Zoinks! The origins of the Mystery Inc. gang are revealed in the new computer animated Scooby-Doo feature that kids will enjoy more than parents.
However, there are plenty of nostalgic moments and a few jokes that only the grownups will understand in the slick update that features the voices of Will Forte (Shaggy), Zac Efron (Fred), Amanda Seyfried (Daphne), Gina Rodriquez (Velma) and Frank Welker as “Scooby-Dooby-Doo!” The teenage sleuths are paired with superhero Blue Falcon (Mark Wahlberg) and his canine sidekick (and brains of the duo) Dynomutt (Ken Jeong) for this Hanna-Barbera greatest hits ensemble.
It all begins on Venice Beach where the young Norville “Shaggy” Rogers, a lonely kid with a peculiar taste in sandwiches, first meets the Great Dane pup that he eventually names Scooby-Doo. As 2Pac’s “California Love” plays in the background, it quickly becomes evident this isn’t mom and pop’s “Scooby-Doo” but a contemporary reboot. Music always played a large part in the original animated show that debuted on CBS in 1969.
The origins opening continues as Shaggy and Scooby meet Fred, Daphne and Velma on Halloween, while out trick-or-treating. The group ends up in an alleged haunted house, which leads to the first unofficial supernatural mystery solved by the adolescent investigators, complete with the first time a perp utters the line, “And I would have gotten away with it, too, if it weren’t for you meddling kids.”
I did enjoy the CGI recreation of the original “Scooby-Doo” opening from the animated television show, which features the same iconic monsters and theme song, which is covered here by the great L.A. rock band Best Coast.
A decade later, we see the now teenage Mystery Inc. gang being courted by Simon Cowell (playing himself) for a new television show (move over “Ghost Adventures”), minus Shaggy and Scooby who, according to Cowell, are the group’s weakest link. Did we really need a pompous CGI Simon in this new reboot to make it feel contemporary? The answer is no. Hence, lies the problem.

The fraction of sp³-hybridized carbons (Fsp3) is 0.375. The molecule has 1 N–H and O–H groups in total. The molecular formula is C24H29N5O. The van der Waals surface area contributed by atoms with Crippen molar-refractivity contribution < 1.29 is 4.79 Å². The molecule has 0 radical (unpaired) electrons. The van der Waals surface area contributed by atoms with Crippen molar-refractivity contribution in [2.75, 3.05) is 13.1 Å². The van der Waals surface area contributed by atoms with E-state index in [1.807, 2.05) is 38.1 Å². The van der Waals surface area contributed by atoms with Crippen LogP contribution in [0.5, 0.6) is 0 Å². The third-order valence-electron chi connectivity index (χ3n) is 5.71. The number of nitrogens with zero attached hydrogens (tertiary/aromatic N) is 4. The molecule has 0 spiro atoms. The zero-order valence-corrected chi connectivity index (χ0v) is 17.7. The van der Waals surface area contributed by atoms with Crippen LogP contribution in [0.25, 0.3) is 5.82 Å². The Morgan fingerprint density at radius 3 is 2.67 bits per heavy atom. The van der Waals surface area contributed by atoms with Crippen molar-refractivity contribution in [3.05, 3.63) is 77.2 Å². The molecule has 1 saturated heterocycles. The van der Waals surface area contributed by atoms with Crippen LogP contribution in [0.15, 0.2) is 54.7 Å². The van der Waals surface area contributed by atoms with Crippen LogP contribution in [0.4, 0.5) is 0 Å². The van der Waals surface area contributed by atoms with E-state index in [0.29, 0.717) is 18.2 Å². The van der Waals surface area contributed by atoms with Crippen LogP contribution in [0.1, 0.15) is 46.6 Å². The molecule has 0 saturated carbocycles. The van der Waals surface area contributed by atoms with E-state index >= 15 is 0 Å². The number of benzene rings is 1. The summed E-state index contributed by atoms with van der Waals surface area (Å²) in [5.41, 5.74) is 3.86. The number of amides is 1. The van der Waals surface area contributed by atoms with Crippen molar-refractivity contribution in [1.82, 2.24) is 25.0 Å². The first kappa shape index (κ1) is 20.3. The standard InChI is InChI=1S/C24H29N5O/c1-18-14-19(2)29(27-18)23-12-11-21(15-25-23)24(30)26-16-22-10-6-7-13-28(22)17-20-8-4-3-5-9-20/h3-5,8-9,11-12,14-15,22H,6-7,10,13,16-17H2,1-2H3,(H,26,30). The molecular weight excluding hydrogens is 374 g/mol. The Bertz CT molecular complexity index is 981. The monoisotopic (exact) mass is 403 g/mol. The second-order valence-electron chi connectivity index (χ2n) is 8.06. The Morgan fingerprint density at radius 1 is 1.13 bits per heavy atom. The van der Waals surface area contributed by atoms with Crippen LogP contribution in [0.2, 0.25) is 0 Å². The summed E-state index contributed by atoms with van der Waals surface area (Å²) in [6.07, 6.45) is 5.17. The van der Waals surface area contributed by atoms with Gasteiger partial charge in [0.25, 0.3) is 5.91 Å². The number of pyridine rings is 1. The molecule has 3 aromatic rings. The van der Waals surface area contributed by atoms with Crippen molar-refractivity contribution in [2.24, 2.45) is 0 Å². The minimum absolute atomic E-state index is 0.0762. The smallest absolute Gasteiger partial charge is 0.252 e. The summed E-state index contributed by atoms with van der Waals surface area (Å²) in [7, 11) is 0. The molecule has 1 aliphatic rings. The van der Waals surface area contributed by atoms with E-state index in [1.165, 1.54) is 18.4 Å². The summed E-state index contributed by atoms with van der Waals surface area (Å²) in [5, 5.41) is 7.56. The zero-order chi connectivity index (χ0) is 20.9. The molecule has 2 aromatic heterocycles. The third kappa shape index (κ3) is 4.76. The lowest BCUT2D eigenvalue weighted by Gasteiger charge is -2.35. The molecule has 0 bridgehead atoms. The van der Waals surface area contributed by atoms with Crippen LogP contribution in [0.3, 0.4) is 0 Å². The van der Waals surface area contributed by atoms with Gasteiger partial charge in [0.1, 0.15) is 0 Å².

Most of the contemporary references, which include Netflix, Tinder, Harry Potter, Lord of the Rings, and Ruth Bader Ginsburg, are targeted at adults (kids could care less) who just want the nostalgia of the original television show.
The adventure becomes a Hanna-Barbera’s greatest hits assemblage as The Blue Falcon and Dynomutt team up with Mystery Inc. to stop villain Dick Dastardly (Jason Isaacs), who’s mourning his partner-in-crime Mumbly, the mumbling canine with a wheezy laugh.
There’s also an appearance by Captain Caveman voiced by Tracy Morgan. I won’t lie, I was hoping for a Hong Kong Phooey or Speed Buggy cameo.
The animation looks great, and that’s coming from someone who is a big fan of hand-drawn 2-D animation, and the cast for the most part is satisfying in their respective roles, although Will Forte doesn’t quite capture Shaggy’s high-pitched delivery.
I don’t remember Scooby-Doo talking as much in the original series as he does here, but great voice actor Frank Welker, who voiced Fred in the original show and Dynomutt in the “Dog Wonder” animated show, does a terrific job as the gruff-voiced Scoob.
The film’s silly plot about dinosaur skulls is forgettable, the 30-minute episodes on the small screen had better storylines, but “Scoob!” is great family entertainment that despite it’s unnecessary stabs at being up to date, will leave you longing for more “Scooby-Dooby-Doo!”
Now, can we get a Space Ghost reboot?